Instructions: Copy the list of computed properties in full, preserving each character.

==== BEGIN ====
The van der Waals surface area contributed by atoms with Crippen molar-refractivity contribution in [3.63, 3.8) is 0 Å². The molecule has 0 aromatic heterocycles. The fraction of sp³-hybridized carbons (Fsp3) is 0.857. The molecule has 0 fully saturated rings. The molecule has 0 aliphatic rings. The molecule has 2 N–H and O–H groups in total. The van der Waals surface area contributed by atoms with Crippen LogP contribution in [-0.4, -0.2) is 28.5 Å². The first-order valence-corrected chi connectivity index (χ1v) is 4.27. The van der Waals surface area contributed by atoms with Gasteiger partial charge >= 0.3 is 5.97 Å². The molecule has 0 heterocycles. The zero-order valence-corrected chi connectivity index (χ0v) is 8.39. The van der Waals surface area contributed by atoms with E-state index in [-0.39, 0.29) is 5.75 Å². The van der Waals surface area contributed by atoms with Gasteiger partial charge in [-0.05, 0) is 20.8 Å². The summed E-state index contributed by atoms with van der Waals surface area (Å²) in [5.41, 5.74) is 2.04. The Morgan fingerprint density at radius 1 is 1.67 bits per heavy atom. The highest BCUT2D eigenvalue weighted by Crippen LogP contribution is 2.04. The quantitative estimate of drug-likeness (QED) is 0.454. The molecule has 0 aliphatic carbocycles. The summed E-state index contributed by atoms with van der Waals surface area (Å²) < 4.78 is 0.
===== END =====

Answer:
The van der Waals surface area contributed by atoms with Crippen molar-refractivity contribution in [3.63, 3.8) is 0 Å². The molecule has 0 aromatic heterocycles. The fraction of sp³-hybridized carbons (Fsp3) is 0.857. The molecule has 0 fully saturated rings. The molecule has 0 aliphatic rings. The molecule has 2 N–H and O–H groups in total. The van der Waals surface area contributed by atoms with Crippen LogP contribution in [-0.4, -0.2) is 28.5 Å². The first-order valence-corrected chi connectivity index (χ1v) is 4.27. The van der Waals surface area contributed by atoms with Gasteiger partial charge >= 0.3 is 5.97 Å². The molecule has 0 heterocycles. The zero-order valence-corrected chi connectivity index (χ0v) is 8.39. The van der Waals surface area contributed by atoms with E-state index in [-0.39, 0.29) is 5.75 Å². The van der Waals surface area contributed by atoms with Gasteiger partial charge in [-0.05, 0) is 20.8 Å². The summed E-state index contributed by atoms with van der Waals surface area (Å²) in [5.41, 5.74) is 2.04. The Morgan fingerprint density at radius 1 is 1.67 bits per heavy atom. The highest BCUT2D eigenvalue weighted by Crippen LogP contribution is 2.04. The quantitative estimate of drug-likeness (QED) is 0.454. The molecule has 0 aliphatic carbocycles. The summed E-state index contributed by atoms with van der Waals surface area (Å²) < 4.78 is 0.